Over the course of two days, the 22nd annual Artisans Studio Tour will feature 42 artists in 23 studios. Director and potter Nancy Ross says, “We’re bigger and better than ever.” She encourages visitors to make a weekend of it November 12-13 to soak up as much art and inspiration as possible on this free, self-guided tour.
The studios span a wide territory, from Kevin Crowe’s Tye River Pottery in Amherst to iron-forger Gerald Boggs’ Wayfarer Forge in Afton to Richard Gordon’s furniture and Ninika Gordon’s jewelry at Phineas Rose Wood Joinery in Madison. “It’s a good family event with demonstrations and some hands-on activities,” Ross says. One such activity is presented by Jo Perez, a stained glass and jewelry artist, who will give visitors the opportunity to design a small stained-glass panel.
New this year is the Emerging Artisan program, wherein a professional mentors an upcoming artisan who has the necessary skills but is still learning the business aspect of the art. Potter Tom Clarkson will share his studio with his mentee, Adam McNeil. “It’s a way for us to give back and to encourage the next generation to follow this unusual lifestyle that all of us have chosen,” says Ross, who has been throwing pottery for more than 40 years.
Though it is difficult to choose a highlight among so much talent and high-quality craftsmanship, Ralph Dammann is a unique addition this year as the only luthier, a maker of stringed instruments. “A luthier is something more uncommon and people will get to see how string musical instruments are made,” Ross says. “It’s pretty exciting.”
Dammann Fine Custom Instruments consists of a machine shop, workshop and showroom made from salvaged material and located between 29 North and Stony Point Road. Dammann, a retired contractor who began making electric basses in the 1970s when he played in a rock ’n’ roll band professionally, opened his first custom bass shop in 1997. Ten years later, he hired his first luthier, Ray Verona, who made the first acoustic five-course mandocello that the studio now specializes in and has sold to people all over the world. Dammann continued to expand the business by hiring Christian Ayala, who had worked for him as a carpenter, and the studio now makes acoustic guitars as well as custom orders and instruments on spec.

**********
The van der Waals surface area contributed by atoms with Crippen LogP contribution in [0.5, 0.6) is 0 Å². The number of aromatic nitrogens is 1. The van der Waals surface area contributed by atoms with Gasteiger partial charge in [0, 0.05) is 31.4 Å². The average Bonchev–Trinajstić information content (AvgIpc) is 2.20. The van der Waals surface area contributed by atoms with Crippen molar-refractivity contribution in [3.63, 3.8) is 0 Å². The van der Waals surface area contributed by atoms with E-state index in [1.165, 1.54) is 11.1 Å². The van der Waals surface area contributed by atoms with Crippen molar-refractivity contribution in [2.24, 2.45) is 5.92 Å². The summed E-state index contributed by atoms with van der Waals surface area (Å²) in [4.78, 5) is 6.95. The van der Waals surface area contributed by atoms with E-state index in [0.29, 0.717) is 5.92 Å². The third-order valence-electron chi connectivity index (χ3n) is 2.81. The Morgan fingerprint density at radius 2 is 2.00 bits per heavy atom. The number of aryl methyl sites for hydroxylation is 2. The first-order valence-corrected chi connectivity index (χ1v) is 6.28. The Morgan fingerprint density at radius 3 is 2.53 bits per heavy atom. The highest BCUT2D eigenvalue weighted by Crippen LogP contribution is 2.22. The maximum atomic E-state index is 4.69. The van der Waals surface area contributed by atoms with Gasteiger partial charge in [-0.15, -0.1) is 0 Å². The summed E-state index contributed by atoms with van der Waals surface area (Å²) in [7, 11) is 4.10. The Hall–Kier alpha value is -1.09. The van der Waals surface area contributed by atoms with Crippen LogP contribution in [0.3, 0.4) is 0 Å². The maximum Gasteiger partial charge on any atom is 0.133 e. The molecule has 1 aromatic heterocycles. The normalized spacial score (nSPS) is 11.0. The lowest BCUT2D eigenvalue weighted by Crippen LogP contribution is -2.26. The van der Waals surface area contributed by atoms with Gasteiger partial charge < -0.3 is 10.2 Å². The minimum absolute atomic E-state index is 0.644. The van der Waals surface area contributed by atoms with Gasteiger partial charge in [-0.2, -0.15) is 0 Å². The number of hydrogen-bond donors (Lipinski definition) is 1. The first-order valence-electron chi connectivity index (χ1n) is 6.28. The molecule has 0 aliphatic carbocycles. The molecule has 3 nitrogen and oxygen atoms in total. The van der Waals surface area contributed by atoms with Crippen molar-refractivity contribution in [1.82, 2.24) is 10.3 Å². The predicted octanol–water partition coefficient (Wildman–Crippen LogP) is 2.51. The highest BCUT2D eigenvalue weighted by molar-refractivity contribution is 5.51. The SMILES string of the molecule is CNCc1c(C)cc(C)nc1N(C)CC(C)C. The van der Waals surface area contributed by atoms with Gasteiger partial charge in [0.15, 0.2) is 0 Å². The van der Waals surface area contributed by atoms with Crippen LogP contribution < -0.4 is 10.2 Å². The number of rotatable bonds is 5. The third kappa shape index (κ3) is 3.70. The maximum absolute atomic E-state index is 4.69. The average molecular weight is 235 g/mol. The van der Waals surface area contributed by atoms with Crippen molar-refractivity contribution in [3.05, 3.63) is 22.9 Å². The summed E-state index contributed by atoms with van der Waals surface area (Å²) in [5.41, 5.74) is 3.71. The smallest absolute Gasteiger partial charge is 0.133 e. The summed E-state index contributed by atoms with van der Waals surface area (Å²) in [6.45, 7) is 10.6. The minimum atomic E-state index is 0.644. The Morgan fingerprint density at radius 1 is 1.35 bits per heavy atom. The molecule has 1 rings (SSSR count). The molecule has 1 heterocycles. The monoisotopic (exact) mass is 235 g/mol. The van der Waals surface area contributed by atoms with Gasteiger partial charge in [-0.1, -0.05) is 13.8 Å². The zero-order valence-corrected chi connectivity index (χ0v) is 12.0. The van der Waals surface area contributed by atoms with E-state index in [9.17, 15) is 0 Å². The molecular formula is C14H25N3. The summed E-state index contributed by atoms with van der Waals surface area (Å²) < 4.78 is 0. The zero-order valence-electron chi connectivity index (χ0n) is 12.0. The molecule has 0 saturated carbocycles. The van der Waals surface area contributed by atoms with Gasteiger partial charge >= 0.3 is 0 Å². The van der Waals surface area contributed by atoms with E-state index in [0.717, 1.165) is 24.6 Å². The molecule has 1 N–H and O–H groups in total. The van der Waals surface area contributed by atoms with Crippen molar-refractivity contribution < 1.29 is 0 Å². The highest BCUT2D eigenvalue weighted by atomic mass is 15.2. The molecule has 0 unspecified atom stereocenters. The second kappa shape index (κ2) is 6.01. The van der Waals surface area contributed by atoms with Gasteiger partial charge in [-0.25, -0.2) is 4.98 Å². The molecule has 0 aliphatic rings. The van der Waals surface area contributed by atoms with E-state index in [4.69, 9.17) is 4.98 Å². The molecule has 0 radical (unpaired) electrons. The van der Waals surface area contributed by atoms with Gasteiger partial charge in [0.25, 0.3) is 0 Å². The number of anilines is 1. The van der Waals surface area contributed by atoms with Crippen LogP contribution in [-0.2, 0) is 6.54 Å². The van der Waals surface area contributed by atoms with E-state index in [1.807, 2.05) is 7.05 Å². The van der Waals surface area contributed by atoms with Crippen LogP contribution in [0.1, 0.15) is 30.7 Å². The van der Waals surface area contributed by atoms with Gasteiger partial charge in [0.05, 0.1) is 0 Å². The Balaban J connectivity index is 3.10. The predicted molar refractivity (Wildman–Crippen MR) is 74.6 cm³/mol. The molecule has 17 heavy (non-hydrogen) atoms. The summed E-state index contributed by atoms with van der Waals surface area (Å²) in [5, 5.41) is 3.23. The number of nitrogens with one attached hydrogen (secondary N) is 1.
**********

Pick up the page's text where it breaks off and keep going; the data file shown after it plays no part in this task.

They craft all of their instruments from local wood, typically walnut, cherry, locust and Osage orange. With great attention to detail, the wood is quarter sawn, meaning the annual rings of the tree lay perpendicular to the face of the material. “This,” Dammann says, “makes the grain really tight and strong.” It then takes five years minimum to dry and season the wood. “Time changes the material a little bit,” Dammann says. “It takes a while to stabilize and lose its moisture, which will help prevent cracking and splitting.” It’s a highly controlled process, from log to finished instrument, and takes about 40-60 hours to make a single instrument, depending on the type and how complicated it is. The process is also dependent on the weather as they can only glue and put finishes on when the humidity level is right. Dammann estimates they have about 20 instruments in the works at any given time. “We use traditional forms of lutherie,” he says. “And the tradition goes back to the 17th century, if not before. …They are sophisticated instruments and they sound that way, too.”
During the studio tour, the workshop will be set up with instruments at all stages of construction, Dammann says, and he, Verona and Ayala will explain the processes necessary to reach those stages. Some of their early designs for instruments will be on display on the walls, and numerous finished instruments will be set up to play. Musicians will be on hand to demonstrate sound, including some Baroque-style music.
“We’re in impressive company on the Artisans Studio Tour,” Dammann says. “You could go to any one of them and see something neat.”